There is no clear evidence on the exact date when the Bulgars began to embrace Islam. Shihabetdin Marjani, a Tatar historian and philosopher of the 19th century, said, "The city of Bulgar was the third most advanced city in Europe after Rome and Constantinople, and Islam entered this city either right after or at around the same time as it entered Andalusia" (Marjani 51).

In fact, Islam spread in the Bulgar lands through peaceful interactions between the Bulgars and Muslim traders and preachers. There is clear evidence that Islam was recognized as an official religion of the Bulgar Kingdom in 922 CE.

Bin Salki Belekvar, who was a ruler (Almas or Almish) of the Bulgar between 895 and 925 CE, sent a letter to Abbasid Caliph Al-Muqtadir Billah asking him to dispatch Muslim scholars who could teach the religion and Shari`ah. He also asked the caliph to send engineers who are skillful in the building of mosques and fortresses. The Caliph accepted these requests and sent scholars and skillful construction engineers. Thus, on Safar 11, AH 309 (921 CE), the delegation set off from the city of Madinat As-Salam (present-day Baghdad) toward the Bulgar Kingdom.

Abu Al-`Abbas Ahmad bin Fadhlan Al-Bughdadi was a personal secretary to the envoys of the Abbasid caliph. He wrote an excellent account on the local people that the delegation encountered in the Volga region during this long trip. Describing the life and customs of the Bulghar Kingdom, he said,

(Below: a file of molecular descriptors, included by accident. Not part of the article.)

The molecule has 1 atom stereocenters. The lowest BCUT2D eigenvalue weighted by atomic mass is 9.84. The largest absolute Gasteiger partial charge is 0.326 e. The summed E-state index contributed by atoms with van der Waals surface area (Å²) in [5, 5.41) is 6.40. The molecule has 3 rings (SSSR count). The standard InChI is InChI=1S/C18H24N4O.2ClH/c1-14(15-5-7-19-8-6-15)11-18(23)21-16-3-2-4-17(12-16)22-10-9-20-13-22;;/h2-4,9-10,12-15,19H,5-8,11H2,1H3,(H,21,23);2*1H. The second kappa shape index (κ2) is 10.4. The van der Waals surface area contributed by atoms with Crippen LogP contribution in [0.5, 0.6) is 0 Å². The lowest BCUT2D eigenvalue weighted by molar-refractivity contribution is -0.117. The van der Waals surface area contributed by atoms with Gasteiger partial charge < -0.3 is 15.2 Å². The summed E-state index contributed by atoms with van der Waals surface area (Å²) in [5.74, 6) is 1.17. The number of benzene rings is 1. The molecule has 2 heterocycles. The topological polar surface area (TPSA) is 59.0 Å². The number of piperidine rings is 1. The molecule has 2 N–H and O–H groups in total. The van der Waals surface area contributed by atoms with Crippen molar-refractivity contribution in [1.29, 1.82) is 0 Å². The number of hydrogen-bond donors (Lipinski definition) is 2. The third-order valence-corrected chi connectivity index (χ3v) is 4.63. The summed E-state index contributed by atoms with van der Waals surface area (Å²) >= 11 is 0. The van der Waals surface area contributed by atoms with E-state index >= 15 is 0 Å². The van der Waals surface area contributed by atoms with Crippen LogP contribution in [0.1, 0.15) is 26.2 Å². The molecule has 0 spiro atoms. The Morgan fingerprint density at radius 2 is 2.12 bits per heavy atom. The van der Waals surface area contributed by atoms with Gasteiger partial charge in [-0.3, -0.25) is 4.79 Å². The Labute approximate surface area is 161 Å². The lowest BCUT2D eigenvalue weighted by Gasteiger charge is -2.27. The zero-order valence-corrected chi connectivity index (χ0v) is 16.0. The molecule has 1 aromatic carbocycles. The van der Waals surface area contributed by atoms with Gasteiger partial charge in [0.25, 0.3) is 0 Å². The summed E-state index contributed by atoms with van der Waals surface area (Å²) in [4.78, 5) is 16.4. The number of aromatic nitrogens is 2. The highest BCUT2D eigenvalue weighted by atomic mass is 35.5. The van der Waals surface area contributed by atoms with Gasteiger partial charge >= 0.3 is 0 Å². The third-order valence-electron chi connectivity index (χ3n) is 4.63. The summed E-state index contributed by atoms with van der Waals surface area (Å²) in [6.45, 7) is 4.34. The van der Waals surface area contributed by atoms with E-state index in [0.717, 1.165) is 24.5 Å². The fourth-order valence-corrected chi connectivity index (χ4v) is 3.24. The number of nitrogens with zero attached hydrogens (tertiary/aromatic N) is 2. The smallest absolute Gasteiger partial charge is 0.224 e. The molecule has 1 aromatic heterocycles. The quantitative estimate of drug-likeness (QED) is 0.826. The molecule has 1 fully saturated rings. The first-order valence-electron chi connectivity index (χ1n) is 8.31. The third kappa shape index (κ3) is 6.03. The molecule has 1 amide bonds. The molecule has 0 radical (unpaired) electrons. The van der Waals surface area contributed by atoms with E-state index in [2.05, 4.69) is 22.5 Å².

One day before reaching the destination, we were received by four of the ruler's men, the members of his family, and children. They welcomed us with bread and meat and silage for our horses, and they accompanied us during the rest of the journey. Two leagues [about 4.5 km] away from the Bulghar city, the king himself came out to greet us. Upon seeing us, he thanked Allah and prostrated himself to Him. Then he tossed coins on our path. Thus, we reached our destination on the 12th day of Muharram, AH 310 (922 CE); it was Sunday. It took us 70 days to arrive here from the Khorezm city of Djardjania [present-day Urganch and Uzbekstan]. We entered and rested in the tents that were erected for us. On Wednesday, all of the administrators and other public figures arrived to listen to the caliph's letter to the king. On Thursday, we opened our luggage, took out our clothes, brought forward the saddled horse, and dressed the king with special black dress and a head gear, which are the symbols of the Abbasid Caliphate. Then, I read the caliph's letter to the king. The king, out of respect, stood up to listen. After that, I read out the vizier's letter, and the king also listened while standing (Marjani 124–125).